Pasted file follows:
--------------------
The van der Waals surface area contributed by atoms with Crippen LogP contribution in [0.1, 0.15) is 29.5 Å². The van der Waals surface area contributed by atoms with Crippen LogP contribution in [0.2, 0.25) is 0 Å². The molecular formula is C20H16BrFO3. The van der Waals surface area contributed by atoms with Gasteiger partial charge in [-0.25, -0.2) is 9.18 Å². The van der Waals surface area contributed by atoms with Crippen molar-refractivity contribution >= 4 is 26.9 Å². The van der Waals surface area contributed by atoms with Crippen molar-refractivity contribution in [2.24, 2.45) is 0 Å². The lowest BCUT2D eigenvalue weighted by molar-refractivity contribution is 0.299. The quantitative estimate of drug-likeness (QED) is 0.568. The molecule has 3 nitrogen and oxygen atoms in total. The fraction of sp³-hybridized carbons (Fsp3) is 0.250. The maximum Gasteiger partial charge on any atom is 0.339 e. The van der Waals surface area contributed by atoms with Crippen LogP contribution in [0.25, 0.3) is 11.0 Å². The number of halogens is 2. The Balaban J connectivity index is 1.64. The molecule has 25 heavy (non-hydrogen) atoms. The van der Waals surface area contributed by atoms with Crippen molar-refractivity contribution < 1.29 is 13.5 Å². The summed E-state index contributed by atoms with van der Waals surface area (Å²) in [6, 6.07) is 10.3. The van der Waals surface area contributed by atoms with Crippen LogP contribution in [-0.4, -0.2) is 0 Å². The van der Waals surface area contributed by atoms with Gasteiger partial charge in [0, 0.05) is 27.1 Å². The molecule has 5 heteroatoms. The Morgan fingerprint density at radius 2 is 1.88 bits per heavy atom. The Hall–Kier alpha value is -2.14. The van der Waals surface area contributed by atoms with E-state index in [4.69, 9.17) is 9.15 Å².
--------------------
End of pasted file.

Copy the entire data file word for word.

The van der Waals surface area contributed by atoms with Crippen LogP contribution in [0.1, 0.15) is 29.5 Å². The van der Waals surface area contributed by atoms with Crippen LogP contribution in [0.2, 0.25) is 0 Å². The molecular formula is C20H16BrFO3. The van der Waals surface area contributed by atoms with Gasteiger partial charge in [-0.25, -0.2) is 9.18 Å². The van der Waals surface area contributed by atoms with Crippen molar-refractivity contribution >= 4 is 26.9 Å². The van der Waals surface area contributed by atoms with Crippen molar-refractivity contribution in [2.24, 2.45) is 0 Å². The lowest BCUT2D eigenvalue weighted by molar-refractivity contribution is 0.299. The quantitative estimate of drug-likeness (QED) is 0.568. The molecule has 3 nitrogen and oxygen atoms in total. The fraction of sp³-hybridized carbons (Fsp3) is 0.250. The maximum Gasteiger partial charge on any atom is 0.339 e. The van der Waals surface area contributed by atoms with Crippen LogP contribution in [0.25, 0.3) is 11.0 Å². The number of halogens is 2. The Balaban J connectivity index is 1.64. The molecule has 25 heavy (non-hydrogen) atoms. The van der Waals surface area contributed by atoms with Crippen molar-refractivity contribution < 1.29 is 13.5 Å². The summed E-state index contributed by atoms with van der Waals surface area (Å²) in [6, 6.07) is 10.3. The van der Waals surface area contributed by atoms with Crippen LogP contribution in [-0.4, -0.2) is 0 Å². The van der Waals surface area contributed by atoms with Gasteiger partial charge in [0, 0.05) is 27.1 Å². The molecule has 5 heteroatoms. The Morgan fingerprint density at radius 2 is 1.88 bits per heavy atom. The Hall–Kier alpha value is -2.14. The van der Waals surface area contributed by atoms with E-state index in [4.69, 9.17) is 9.15 Å².